I’ve been reading Stephen Few’s excellent book, “Now You See It”. Its a big book (300+) pages, packed with practical examples, and one that I think any Entrance user will find useful. The Pareto Chart above is loosely based on one of his examples (p. 196).

In a Pareto Chart, bars are drawn with a line showing accumulated sums. The bars are ordered for decreasing height, so the changes in the sums decrease as well. This makes it possible to read off the largest contributors to the total. In our example, you can see that the first three categories account for 88.9% of total sales.

One way to accumulate sums is to use a MySQL variable, like this:

SET @sum=0;

SELECT @sum := @sum+sales FROM t;

To re-express values in a table column as percentages, use a pattern like this:

SET @total = (SELECT SUM(sales) FROM t);

SELECT (sales / @total) * 100 FROM t;

Putting the pieces together, adding PLOT, and filling in a few details we have the Pareto Chart shown above:

-- DROP TABLE IF EXISTS t;

-- DROP TABLE IF EXISTS t2;

```
```-- the sample data

CREATE TABLE t (what varchar(255), sales double);

INSERT INTO t VALUES

('bagels', 20), ('donuts', 10), ('coffee', 80), ('prune danish', '40'),

('scones', 2.5), ('toast', 5);

-- accumulate totals

SET @sum = 0.0;

CREATE TABLE t2

SELECT what, sales, @sum := sales+@sum AS accum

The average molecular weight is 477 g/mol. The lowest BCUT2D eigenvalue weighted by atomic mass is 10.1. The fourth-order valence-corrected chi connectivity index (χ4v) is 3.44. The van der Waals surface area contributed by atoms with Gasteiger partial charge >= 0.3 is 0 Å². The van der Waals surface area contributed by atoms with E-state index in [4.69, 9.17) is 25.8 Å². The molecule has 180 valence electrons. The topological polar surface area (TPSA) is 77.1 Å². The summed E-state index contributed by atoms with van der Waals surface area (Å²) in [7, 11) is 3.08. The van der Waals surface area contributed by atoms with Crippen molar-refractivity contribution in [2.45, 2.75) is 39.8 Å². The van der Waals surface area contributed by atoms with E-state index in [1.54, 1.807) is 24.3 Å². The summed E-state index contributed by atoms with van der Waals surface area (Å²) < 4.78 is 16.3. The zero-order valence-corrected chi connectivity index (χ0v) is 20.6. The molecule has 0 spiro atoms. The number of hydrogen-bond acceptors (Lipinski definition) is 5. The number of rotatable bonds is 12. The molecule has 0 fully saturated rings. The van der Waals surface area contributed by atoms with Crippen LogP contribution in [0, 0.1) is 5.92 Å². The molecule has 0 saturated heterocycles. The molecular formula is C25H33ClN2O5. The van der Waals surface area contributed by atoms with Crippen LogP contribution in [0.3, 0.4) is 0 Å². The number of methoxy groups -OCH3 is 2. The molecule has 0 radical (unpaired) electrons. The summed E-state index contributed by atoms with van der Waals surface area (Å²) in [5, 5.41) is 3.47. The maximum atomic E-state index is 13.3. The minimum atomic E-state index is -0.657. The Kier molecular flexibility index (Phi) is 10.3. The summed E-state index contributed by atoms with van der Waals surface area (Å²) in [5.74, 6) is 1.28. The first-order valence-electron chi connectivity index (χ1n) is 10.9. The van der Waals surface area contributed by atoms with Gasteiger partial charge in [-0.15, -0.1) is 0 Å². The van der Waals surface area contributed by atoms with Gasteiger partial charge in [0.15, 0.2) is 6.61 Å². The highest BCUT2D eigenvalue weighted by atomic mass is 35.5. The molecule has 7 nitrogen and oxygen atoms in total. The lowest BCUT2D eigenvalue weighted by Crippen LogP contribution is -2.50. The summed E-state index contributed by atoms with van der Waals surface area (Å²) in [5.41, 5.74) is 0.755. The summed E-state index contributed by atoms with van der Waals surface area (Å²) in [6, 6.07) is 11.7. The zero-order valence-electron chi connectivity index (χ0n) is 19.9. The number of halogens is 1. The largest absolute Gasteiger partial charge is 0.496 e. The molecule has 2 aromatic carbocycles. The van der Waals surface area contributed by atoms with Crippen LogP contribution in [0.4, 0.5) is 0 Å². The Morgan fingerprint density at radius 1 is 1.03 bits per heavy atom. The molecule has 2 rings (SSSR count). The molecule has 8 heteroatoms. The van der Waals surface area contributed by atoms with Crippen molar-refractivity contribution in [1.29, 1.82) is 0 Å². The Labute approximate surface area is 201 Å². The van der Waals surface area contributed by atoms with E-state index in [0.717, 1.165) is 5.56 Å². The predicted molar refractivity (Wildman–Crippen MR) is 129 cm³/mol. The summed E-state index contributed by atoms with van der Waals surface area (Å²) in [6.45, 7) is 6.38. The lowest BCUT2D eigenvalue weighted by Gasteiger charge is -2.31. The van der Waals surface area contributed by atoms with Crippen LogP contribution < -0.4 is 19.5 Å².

FROM t

ORDER BY sales DESC

;

-- calculate percentages

SET @total = (SELECT SUM(sales) FROM t2);

ALTER TABLE t2 ADD COLUMN accum_pct DOUBLE AFTER accum;

ALTER TABLE t2 ADD COLUMN sales_pct DOULBE AFTER accum;

UPDATE t2

SETt accum_pct = (accum/@total) * 100.0,

sales_pct = (sales/@total) * 100.0;

`-- make the plot`

PLOT

AXISLABELS, LIGHT GRAY BAR,

RED LINE, BLACK FILLED CIRCLE, DATALABELS

WITH

SCALE Y 0 100 25

FORMAT Y DECIMAL "#'%'"

NO SIDES

TITLE " "

TITLE Y "Percentage of Sales"

TITLE X "Item"

SELECT

what, sales_pct,

accum_pct, accum_pct, CONCAT(FORMAT(accum_pct, 1), '% ')

FROM t2

ORDER BY sales DESC

;

**Note**: You have to be careful about updating user defined variables in this way, as discussed in “High Performance SQL” by Schartz et al. and on Roland Bouman’s blog. This script works because we haven’t made assumptions about the evaluation order of the columns.